SAS Code: see Diabetic Drugs in Clinical Research - SAS Code below - (internal access only)
Example 2: Identification of Drugs for Hypertension
Identification of individuals with Hypertension.
- Note: some drugs are not specific to hypertension definition must be a hybrid of diagnoses and drugs.
Extract DINs from MF based on ATC Codes:
C07 BETA BLOCKING AGENTS
C08 CALCIUM CHANNEL BLOCKERS
- C09 AGENTS ACTING ON THE RENIN-ANGIOTENSIN SYSTEM
- C02 ANTIHYPERTENSIVES
Exclude Several drugs not used in Hypertension
C03BA08, C07AA07, C07AG02
- C03CA01 where route=034 (liquids) inj. and solu.
- C03BA08, C07AA07, C07AG02
Add new drug based
- Generic Product Name TRANDOLAPRIL or Product Name MAVIK. ATC C09AA10.
Number of DINs: 561
Using Generic Product Names extract additional drugs from DIN Master.
Number of generic products from MF: 62
- Number of additional DINs: 272
- Number of generic products from MF: 62
Merge Additional DINs from DIN Master to DPD (Drug Product Database) to obtain ATC, Route(s), Forms
Combine MF DINs and Additions.
- Save file and provide to researcher to review specific drugs and drug groups.
SAS Code: see Hypertension Drugs in Clinical Research - SAS Code below - (internal access only)
Example 3: Identification of Drugs for Asthma
Identification of individuals with Asthma.
Note some drugs are not specific to Asthma definition must be a hybrid of diagnoses and drugs.
- Definition may be age specific (e.g. under 7 years).
- Note some drugs are not specific to Asthma definition must be a hybrid of diagnoses and drugs.
ATC Codes: R03A, R03B, R03C, R03D (DRUGS FOR OBSTRUCTIVE AIRWAY DISEASES) OR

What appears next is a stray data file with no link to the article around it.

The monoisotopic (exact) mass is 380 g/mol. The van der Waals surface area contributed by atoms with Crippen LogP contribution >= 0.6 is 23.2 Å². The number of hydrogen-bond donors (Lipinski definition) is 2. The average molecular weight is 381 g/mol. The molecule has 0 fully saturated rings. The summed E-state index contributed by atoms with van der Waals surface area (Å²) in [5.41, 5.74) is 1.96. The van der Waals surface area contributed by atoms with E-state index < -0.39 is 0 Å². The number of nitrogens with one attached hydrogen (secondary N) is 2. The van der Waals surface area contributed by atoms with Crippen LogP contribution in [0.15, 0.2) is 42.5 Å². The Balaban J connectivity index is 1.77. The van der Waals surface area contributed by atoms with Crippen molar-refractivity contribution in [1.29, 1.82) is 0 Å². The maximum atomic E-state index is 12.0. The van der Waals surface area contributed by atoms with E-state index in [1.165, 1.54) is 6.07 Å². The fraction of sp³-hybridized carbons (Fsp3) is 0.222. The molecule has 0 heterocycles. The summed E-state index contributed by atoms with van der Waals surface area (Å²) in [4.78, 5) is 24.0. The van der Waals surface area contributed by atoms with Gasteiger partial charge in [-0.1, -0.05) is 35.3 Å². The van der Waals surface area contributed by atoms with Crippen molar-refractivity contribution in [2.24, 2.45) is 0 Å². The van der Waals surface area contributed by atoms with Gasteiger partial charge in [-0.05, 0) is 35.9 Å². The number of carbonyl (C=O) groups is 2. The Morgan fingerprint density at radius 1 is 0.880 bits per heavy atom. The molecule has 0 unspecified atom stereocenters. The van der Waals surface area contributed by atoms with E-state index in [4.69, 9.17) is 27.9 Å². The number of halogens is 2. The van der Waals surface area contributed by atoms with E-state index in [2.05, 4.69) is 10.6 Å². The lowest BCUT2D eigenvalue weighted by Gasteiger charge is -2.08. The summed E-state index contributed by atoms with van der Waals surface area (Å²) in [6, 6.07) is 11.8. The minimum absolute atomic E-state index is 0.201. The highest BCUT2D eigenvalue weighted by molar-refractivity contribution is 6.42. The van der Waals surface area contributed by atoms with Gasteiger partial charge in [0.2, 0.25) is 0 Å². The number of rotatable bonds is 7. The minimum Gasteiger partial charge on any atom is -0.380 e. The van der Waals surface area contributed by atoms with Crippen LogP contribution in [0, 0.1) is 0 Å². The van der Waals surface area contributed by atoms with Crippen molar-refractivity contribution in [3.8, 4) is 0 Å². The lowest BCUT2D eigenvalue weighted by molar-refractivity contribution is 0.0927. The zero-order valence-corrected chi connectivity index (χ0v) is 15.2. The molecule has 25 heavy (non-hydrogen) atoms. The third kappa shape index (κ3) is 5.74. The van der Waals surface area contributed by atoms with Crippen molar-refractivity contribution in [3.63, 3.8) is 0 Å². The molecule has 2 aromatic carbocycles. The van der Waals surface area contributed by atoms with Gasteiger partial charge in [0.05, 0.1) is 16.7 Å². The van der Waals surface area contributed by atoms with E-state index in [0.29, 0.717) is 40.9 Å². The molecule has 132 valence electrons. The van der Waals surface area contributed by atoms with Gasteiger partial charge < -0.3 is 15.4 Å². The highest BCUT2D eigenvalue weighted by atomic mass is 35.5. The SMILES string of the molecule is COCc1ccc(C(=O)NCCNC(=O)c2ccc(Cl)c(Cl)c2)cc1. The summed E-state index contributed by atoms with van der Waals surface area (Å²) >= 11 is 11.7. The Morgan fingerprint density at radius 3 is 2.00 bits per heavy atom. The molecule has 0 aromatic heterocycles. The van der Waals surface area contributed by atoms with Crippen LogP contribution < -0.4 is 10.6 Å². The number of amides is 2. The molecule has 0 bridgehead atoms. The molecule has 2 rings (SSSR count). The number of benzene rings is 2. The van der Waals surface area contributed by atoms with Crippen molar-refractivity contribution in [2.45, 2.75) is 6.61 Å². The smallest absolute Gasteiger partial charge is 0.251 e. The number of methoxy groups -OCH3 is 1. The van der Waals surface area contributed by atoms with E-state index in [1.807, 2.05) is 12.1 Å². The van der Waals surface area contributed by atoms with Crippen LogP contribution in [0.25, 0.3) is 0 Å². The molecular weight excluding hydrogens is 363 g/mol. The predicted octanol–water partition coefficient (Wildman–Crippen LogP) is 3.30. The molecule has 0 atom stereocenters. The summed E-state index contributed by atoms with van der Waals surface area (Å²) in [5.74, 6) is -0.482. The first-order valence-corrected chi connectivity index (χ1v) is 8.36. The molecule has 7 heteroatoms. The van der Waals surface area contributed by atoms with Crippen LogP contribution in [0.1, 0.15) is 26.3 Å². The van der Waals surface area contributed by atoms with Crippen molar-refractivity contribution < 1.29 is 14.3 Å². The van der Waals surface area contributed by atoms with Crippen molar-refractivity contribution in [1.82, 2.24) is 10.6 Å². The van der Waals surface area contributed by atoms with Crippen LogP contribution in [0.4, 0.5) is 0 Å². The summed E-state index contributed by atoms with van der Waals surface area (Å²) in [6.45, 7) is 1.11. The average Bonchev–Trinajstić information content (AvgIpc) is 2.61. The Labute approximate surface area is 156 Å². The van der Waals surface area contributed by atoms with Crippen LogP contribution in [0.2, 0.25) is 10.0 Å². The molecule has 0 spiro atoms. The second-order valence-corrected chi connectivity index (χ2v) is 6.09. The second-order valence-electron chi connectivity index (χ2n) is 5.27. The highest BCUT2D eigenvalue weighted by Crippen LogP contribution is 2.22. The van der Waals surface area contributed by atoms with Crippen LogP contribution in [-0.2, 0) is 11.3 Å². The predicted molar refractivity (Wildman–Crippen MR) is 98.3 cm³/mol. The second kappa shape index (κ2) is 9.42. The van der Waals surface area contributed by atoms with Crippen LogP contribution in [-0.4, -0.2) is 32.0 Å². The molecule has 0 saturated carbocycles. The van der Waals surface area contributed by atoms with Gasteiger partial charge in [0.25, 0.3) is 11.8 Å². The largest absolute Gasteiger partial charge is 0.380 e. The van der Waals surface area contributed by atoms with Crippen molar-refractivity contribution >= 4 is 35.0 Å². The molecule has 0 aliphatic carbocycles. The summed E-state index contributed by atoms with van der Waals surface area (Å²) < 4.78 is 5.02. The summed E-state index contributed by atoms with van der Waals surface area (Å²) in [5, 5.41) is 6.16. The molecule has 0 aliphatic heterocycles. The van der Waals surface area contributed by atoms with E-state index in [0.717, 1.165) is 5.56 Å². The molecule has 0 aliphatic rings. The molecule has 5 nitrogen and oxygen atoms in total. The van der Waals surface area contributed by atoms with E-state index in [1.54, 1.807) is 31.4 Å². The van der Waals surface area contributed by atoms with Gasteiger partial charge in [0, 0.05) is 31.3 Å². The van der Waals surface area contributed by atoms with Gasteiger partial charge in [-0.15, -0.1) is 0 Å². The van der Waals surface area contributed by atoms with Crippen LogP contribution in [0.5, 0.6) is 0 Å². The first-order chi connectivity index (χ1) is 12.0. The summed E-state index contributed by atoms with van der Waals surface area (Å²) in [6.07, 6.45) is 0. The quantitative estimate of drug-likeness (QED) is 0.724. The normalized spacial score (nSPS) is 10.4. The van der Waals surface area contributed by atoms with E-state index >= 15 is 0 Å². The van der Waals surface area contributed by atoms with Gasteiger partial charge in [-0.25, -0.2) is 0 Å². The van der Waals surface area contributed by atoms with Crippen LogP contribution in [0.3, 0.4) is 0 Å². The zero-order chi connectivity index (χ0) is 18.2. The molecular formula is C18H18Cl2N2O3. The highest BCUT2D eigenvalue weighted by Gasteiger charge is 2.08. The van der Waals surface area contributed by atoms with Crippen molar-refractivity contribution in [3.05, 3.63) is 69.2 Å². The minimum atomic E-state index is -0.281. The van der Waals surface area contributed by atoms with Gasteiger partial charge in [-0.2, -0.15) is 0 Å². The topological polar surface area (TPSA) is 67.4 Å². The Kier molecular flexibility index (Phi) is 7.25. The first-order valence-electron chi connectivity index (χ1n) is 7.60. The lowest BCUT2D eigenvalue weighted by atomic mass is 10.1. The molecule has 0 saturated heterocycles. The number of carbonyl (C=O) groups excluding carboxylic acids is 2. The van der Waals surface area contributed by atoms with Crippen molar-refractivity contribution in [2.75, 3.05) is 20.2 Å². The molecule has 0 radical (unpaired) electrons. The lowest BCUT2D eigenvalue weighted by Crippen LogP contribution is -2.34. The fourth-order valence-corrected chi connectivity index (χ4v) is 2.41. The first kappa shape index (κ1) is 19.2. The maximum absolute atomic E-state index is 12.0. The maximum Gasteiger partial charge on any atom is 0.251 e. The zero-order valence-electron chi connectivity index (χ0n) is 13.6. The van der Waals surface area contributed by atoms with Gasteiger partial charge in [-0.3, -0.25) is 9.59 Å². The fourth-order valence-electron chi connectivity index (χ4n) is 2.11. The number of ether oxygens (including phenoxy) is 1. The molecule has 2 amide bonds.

- Use Asthma Drugs as defined by Anita K.
- ATC Codes: R03A, R03B, R03C, R03D (DRUGS FOR OBSTRUCTIVE AIRWAY DISEASES) OR
Delete Generic Products: PHENOBARBITONE, EPHEDRINE, L-EPHEDRINE, BECLOMETHASONE DIP NASAL SPRAY, BECLOMETHASONE DIP NAS SP
Delete dosage: 'CRM','CRM-TOP','Cr','INJ','Inj Susp-5mL', 'LOT','Lot','NAS INH','NAS SP', 'NAS SP-80 D', 'NAS-SOL', 'Nas Aero-200','ONT','ONT-ORAL TOP', 'OPH SOL','OPH SOL','P', 'PWR','STP','AEM-F','AEM-SUS', '0.0','0.1'
Delete Forms (Keep inhaled/Oral): '09' (cream),'20' (enema),'36' (lotion), '43' (ointment), '52' (paste),'55' (powder)
- DINs Remaining: 403
- Delete Generic Products: PHENOBARBITONE, EPHEDRINE, L-EPHEDRINE, BECLOMETHASONE DIP NASAL SPRAY, BECLOMETHASONE DIP NAS SP
Anita Kozyrskyj Definition
2+ prescriptions for inhaled or oral beta-agonists (using 2+ important for ages 5+, while 1+ may suffice for age 7+) OR
1+ prescriptions for all other asthma drugs, i.e., inhaled corticosteroids (beclomethasone, budesonide, fluticasone) OR chromones OR
ketotifen with an inhaled or oral beta-agonist (salbutamol, fenoterol).
there is a new ophthalmic Ketotifen product in 2004 which will need to be excluded. (Anita Kozyrskyj)
- DINs: 358
- 2+ prescriptions for inhaled or oral beta-agonists (using 2+ important for ages 5+, while 1+ may suffice for age 7+) OR
SAS Code: see Asthma Drugs in Clinical Research - SAS Code below - (internal access only)
- Drug Data Support Files
- Drug Identification Number (DIN) Master File
- Drug Product Database (DPD)
- Drug Program Information Network (DPIN) Data
- Brownell M, De Coster C, Penfold R, Derksen S, Au W, Schultz J, Dahl M. Manitoba Child Health Atlas Update. Winnipeg, MB: Manitoba Centre for Health Policy, 2008. [Report] [Summary] [Additional Materials] (View)
- Lix L, Yogendran M, Burchill C, Metge C, McKeen N, Moore D, Bond R. Defining and Validating Chronic Diseases: An Administrative Data Approach. Winnipeg, MB: Manitoba Centre for Health Policy, 2006. [Report] [Summary] (View)
Manitoba Centre for Health Policy
Community Health Sciences, Max Rady College of Medicine,
Rady Faculty of Health Sciences,
Room 408-727 McDermot Ave.
University of Manitoba
Winnipeg, MB R3E 3P5 Canada